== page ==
You hear it everywhere: the project was delayed and over-budget. Whether it be bridges, space shuttle launches, or federally funded science projects, poor research project management can lead to abysmal consequences. Consider the example of the BepiColombo mission, a project to send an orbiter and lander to Mercury. While originally budgeted at 450 million euro for a 2008 mission, only the orbiter was developed in 2013 and at a cost of over 1 billion euro!
In academic sciences, project management for scientists is important. While a contract might be extended for a federal grant, the funders will remember who could not manage a project correctly. Meanwhile, if working on a degree, such as a PhD, managing a large research project is critical for sticking to a timeline. Given that the typical constraints of a project include the science goals, time, risks, and costs, research project management becomes critical to the success.
Why Project Management Matters in Science
Successfully obtaining and completing a research grant requires intellectual and scientific self-awareness. In this honesty, a scientist can better predict the true costs and requisite time to complete his or her projects. Furthermore, having a detailed and well-designed project plan is foundational to convince a funder that you can do a project efficiently.
Managing a scientific research project often requires a variety of organizational and leadership skills. Scientists naturally acquire these skills over time due to experiences with failed experiments, planning a research question, and writing manuscripts. Yet, a principal investigator also needs to be aware of the more abstract caveats of a research laboratory and its personnel. Research teams are affected by internal politics, including the resources of their institution and the skills and motivation of the team members, The practical demands of any project can be easily over-looked; therefore, management techniques are needed to overcome the constraining factors.
So, what can a scientist do? Being a skilled and creative scientist isn’t enough – they must also manage projects carefully.
Key Areas to Manage
When managing a research project, there are several concerns that an investigator might have. There are various important considerations for conducting science team meetings, which include preparation, participation, conduct, and follow-up. Furthermore, information flow should be carefully maintained to provide sufficient information so that all team members understand the process and the project. Finally, a researcher must be ever vigilant of the boundaries of the project (i.e., the scope of the research). Without careful monitoring, the scope of the research may creep into a new field. A project might thus lose its focus and the planned goals may never be achieved. It is important to remember the desired outcome and plan tasks, while regularly reviewing the progress and modifying the next steps accordingly.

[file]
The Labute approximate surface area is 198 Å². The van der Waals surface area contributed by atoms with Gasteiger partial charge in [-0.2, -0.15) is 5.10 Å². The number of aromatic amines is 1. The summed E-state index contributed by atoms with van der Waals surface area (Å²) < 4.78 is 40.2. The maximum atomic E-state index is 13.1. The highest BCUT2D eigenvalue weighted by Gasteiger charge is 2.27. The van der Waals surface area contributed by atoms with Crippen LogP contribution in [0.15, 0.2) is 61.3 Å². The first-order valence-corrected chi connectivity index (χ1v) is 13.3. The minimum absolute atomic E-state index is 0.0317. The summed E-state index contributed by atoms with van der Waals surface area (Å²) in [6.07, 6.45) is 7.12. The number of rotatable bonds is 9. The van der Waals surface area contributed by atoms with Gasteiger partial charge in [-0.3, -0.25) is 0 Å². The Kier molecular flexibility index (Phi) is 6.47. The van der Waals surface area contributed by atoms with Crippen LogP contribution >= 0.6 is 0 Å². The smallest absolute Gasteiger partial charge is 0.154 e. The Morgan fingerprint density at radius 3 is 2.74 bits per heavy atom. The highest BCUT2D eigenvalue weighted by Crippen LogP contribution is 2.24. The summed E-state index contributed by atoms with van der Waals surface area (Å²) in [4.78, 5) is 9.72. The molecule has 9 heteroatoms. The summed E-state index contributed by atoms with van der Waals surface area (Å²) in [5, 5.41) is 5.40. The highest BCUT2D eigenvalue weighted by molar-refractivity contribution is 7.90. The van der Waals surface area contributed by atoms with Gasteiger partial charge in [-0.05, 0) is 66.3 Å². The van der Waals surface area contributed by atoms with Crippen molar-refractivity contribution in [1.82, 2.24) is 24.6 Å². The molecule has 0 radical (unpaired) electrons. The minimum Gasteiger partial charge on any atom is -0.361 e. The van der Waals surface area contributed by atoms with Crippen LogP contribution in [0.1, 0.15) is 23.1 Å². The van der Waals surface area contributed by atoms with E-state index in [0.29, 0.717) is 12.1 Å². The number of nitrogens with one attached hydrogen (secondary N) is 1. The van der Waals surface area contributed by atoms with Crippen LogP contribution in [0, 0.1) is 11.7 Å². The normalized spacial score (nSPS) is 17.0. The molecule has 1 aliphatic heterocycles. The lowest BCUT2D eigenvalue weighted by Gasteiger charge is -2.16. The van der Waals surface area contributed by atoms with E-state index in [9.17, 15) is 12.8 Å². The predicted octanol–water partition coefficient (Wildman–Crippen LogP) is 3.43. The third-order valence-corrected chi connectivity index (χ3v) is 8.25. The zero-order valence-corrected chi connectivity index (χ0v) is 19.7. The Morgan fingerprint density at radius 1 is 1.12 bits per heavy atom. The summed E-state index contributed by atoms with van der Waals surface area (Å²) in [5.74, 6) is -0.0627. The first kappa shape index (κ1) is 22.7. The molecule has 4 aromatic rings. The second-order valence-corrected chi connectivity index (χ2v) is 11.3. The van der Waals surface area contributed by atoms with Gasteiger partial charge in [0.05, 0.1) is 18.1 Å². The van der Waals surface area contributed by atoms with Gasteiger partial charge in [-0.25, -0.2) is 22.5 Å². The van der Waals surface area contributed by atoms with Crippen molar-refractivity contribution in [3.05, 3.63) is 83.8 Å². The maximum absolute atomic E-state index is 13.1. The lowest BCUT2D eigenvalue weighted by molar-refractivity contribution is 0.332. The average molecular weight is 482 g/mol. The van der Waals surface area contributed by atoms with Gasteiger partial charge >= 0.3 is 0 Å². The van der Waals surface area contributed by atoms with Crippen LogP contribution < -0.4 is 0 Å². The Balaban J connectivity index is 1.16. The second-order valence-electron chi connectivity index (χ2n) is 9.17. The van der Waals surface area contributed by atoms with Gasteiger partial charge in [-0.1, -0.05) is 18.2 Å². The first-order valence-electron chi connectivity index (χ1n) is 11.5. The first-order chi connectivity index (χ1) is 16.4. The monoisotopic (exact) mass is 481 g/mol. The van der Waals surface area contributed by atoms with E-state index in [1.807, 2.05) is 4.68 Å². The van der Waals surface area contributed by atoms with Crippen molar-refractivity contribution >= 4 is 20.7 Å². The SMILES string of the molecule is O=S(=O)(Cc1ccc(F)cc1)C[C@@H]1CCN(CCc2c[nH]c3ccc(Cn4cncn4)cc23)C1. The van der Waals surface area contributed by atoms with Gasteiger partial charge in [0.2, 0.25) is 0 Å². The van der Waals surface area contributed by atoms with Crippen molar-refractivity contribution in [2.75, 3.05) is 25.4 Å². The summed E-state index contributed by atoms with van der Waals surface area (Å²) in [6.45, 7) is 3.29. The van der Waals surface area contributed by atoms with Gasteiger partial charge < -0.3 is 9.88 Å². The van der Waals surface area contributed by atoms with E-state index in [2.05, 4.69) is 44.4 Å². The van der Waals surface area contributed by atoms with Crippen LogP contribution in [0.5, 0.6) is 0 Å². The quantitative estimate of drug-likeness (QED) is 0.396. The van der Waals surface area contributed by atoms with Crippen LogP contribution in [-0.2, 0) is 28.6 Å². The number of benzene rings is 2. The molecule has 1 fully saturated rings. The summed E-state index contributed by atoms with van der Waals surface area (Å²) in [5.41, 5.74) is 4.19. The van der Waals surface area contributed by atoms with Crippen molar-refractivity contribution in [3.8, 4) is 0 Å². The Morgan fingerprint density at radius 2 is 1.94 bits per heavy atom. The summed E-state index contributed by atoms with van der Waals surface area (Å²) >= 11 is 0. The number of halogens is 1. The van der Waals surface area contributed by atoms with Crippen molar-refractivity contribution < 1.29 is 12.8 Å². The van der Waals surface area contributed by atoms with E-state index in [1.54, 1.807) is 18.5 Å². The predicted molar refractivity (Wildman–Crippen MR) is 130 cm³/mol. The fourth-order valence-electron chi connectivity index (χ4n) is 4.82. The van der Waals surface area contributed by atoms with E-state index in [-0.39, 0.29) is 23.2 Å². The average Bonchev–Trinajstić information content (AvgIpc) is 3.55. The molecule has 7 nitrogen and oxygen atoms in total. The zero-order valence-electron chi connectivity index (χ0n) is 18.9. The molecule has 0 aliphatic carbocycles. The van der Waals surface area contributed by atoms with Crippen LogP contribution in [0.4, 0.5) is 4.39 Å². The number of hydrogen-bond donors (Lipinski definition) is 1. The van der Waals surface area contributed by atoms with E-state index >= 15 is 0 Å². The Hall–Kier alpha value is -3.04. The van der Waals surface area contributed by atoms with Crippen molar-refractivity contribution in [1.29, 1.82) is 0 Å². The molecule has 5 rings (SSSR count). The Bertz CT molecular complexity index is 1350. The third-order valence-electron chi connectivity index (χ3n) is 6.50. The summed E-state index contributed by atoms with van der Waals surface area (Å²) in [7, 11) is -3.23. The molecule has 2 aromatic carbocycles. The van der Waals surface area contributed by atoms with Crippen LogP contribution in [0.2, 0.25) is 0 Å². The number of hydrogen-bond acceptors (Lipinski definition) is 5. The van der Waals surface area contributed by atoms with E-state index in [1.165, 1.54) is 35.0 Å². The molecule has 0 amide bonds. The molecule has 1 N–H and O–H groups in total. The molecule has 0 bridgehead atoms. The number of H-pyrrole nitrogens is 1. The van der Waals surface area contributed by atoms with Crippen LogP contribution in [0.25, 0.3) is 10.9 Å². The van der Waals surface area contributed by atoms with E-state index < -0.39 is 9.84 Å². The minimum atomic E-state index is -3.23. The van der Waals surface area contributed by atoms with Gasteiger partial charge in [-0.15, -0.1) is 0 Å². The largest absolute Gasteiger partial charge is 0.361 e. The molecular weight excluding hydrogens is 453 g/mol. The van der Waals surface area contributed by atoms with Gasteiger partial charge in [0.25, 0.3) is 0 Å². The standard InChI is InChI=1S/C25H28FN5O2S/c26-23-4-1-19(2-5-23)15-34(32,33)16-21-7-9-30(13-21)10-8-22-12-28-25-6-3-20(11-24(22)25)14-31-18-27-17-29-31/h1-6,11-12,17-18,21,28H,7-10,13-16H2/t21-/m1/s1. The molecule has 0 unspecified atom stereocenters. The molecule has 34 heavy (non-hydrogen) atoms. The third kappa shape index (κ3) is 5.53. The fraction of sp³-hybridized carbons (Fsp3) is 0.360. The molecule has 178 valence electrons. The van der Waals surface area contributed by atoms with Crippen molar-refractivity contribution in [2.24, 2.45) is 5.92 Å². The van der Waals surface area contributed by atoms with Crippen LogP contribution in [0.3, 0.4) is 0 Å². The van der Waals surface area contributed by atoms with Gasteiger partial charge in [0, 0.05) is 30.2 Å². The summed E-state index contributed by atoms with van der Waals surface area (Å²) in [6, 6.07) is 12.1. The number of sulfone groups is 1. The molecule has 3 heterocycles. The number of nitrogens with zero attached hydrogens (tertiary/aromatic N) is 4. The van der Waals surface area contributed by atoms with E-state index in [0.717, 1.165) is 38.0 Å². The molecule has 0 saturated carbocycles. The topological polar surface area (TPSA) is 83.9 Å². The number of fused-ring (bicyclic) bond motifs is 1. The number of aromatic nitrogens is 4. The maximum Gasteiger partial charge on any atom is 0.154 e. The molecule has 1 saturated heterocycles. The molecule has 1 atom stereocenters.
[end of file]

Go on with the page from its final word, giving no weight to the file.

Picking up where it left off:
Several tools exist to help manage a research project, including Evernote for science, citation management software programs (e.g., Endnote or Mendeley), calendars that can be synced across devices or shared with collaborators (e.g., Google Calendar), and drives that can help researchers share or backup data for collaborations or protection from cyber attacks that can result in data loss.
In addition to these ubiquitous tools, there are additional management tools that can help a researcher be both a scientist and a project manager. One such tool is LabGuru, which offers a collaborative project planning platform and allows for document storage. Meanwhile, a schedule developer that allows for timelines, flow charts and activities/responsibilities to be communicated, such as Microsoft Project and GANTT charts provide more centralized tools.
As scientists prepare to manage large research projects, one should make several considerations within the project constraints. Furthermore, many research project management tools are available to facilitate the requisite tasks. As academic sciences become more competitive due to limitations in funding and resources, a well-managed and realistic project plan can be one way to guarantee research success.
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